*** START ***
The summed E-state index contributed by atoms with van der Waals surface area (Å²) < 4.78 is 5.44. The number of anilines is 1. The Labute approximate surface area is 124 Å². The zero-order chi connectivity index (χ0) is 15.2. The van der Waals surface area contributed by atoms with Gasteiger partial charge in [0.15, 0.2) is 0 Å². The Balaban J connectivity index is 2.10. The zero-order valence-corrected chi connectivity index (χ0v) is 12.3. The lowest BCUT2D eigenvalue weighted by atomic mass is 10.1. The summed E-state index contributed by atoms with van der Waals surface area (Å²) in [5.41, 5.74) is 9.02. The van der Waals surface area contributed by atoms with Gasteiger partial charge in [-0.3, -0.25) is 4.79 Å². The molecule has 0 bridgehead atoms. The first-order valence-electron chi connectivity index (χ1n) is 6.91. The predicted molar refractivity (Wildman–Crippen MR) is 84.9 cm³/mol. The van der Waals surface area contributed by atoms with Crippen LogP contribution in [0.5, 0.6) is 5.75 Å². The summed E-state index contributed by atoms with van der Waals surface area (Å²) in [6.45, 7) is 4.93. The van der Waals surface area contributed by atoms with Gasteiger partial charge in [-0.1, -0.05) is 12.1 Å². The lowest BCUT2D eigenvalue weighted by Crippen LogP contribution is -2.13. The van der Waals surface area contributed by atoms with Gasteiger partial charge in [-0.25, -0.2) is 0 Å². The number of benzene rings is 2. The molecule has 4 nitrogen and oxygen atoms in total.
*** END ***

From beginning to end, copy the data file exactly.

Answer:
The summed E-state index contributed by atoms with van der Waals surface area (Å²) < 4.78 is 5.44. The number of anilines is 1. The Labute approximate surface area is 124 Å². The zero-order chi connectivity index (χ0) is 15.2. The van der Waals surface area contributed by atoms with Gasteiger partial charge in [0.15, 0.2) is 0 Å². The Balaban J connectivity index is 2.10. The zero-order valence-corrected chi connectivity index (χ0v) is 12.3. The lowest BCUT2D eigenvalue weighted by atomic mass is 10.1. The summed E-state index contributed by atoms with van der Waals surface area (Å²) in [5.41, 5.74) is 9.02. The van der Waals surface area contributed by atoms with Gasteiger partial charge in [-0.3, -0.25) is 4.79 Å². The molecule has 0 bridgehead atoms. The first-order valence-electron chi connectivity index (χ1n) is 6.91. The predicted molar refractivity (Wildman–Crippen MR) is 84.9 cm³/mol. The van der Waals surface area contributed by atoms with Crippen LogP contribution in [0.5, 0.6) is 5.75 Å². The summed E-state index contributed by atoms with van der Waals surface area (Å²) in [6.45, 7) is 4.93. The van der Waals surface area contributed by atoms with Gasteiger partial charge in [-0.1, -0.05) is 12.1 Å². The lowest BCUT2D eigenvalue weighted by Crippen LogP contribution is -2.13. The van der Waals surface area contributed by atoms with Gasteiger partial charge in [-0.25, -0.2) is 0 Å². The number of benzene rings is 2. The molecule has 4 nitrogen and oxygen atoms in total.